How do you engage the new digital-first generation with an age-old industry?

Last Updated on: 22nd November 2023, 11:07 am

The lottery is an age-old game with a rich history. The first official recorded lottery in the UK was chartered by Queen Elizabeth I, in 1566. People, from all over the world, have been playing the lottery for thousands of years, which makes the lottery one of the longest running industries in the world. So, how is this ancient industry engaging with the new, on-demand, tech-savvy generation of today?

Tradition states that to play the lottery you have to live in the country where the draw takes place. You then walk to your nearest newsagent or supermarket to buy a ticket and trek back again to collect winnings. It is a habitual routine. But this doesn’t fit with the new digital-first generation.

Unlike the generations before them, Millennials and ‘Generation Y’ grew up in a world where the world-wide-web plays a pivotal part in their daily lives. They carry smartphones as an extension of their being, it’s their wallet, social life, photo album and bank. This is the generation who, with a few simple taps on their phones, order dinner, hail a taxi and get their laundry collected. Digital is hardwired into their identity.

This digital first generation are now used to convenience, speed and simplicity. Over the past few years, with these new audiences in mind, entrepreneurs have been reimagining the way players access and participate in the lottery, offering a digital alternative to the old routine. These forward-thinkers are disrupting the gaming industry by building lottery platforms that slot in with the mobile ‘on-demand’ eco-system.

To engage younger consumers, the lottery needed to be taken out of the high street and straight to the cloud. Think about how banks have met digital demand – rather than queuing at the bank, you can now access accounts, make transactions, and even apply for a loan via apps on smartphones. Now digital, mobile-friendly gaming platforms allow you to play the lottery remotely – on the move or in the comfort of your home – with just a few taps on a device. This removes the inconvenience of having to head to local shops to participate.

Playing the lottery online also removes the need to actively look up results. Remote lotteries can send push notifications straight to your phone informing you of any prize. Winnings are transferred directly into your bank account, there’s no physical cash or cheques exchanged or and no long waiting periods to access the money. It’s simple and instant as the clever technology does all the ‘hard work’ on your behalf.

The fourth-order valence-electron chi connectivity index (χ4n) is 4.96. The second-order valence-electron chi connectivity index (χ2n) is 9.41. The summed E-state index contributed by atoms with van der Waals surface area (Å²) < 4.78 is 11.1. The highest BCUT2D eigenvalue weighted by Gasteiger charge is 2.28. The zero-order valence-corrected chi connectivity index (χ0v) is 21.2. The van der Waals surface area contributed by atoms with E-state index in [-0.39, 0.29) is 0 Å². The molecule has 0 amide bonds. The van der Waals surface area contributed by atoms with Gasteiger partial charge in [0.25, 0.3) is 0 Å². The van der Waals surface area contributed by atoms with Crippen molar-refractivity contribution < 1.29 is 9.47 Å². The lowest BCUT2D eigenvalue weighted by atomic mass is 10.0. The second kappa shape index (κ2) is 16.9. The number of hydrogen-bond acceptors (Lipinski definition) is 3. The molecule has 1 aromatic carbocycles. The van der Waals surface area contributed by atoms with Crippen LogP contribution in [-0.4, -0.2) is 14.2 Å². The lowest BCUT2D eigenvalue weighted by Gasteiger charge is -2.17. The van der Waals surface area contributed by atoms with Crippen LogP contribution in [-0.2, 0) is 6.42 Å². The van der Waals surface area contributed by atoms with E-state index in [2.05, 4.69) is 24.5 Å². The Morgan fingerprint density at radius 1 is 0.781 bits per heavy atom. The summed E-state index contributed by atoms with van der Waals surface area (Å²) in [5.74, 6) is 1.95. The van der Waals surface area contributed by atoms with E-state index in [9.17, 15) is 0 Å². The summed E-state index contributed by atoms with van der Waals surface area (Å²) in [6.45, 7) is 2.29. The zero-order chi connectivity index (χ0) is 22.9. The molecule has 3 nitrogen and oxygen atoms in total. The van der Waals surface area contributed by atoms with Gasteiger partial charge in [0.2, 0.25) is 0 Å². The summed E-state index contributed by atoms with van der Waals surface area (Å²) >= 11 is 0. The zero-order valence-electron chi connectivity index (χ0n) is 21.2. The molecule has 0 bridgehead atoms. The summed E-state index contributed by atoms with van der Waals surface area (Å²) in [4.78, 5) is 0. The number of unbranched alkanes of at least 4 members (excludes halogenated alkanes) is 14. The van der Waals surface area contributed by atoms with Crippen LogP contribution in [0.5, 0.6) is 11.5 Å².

Not only does digitising lotteries make accessing them easier, it, in turn, delivers more choice. On-demand apps like Just Eat and Deliveroo are popular because they offer so much choice, you can order a curry, chow mein and pizza and pay in one go, in one app. Online gaming platforms can now offer the best portfolio of the biggest jackpots in the world, normally reserved for local residents alone.

For example, on, you can now participate in the US Powerball, Mega Millions, Irish Lottery, France Lotto and the Oz Lotto. It’s this diversification of jackpots and odds, as well as easy accessibility to games that are otherwise not available, that appeals to new digital players. Why take the limited localised choice when you can have the world’s jackpots at your fingertips?

Like most sectors, the traditional gaming industry has to evolve if it wants to survive and thrive, and reaching younger generations is the key to securing a successful future. That evolution is now in motion. By taking lotteries online and streamlining the user experience so it is as easy, simple and varied as possible will ensure that digital-first consumers won’t dismiss the lottery as old news and start to engage with the ancient game in new, innovative ways.

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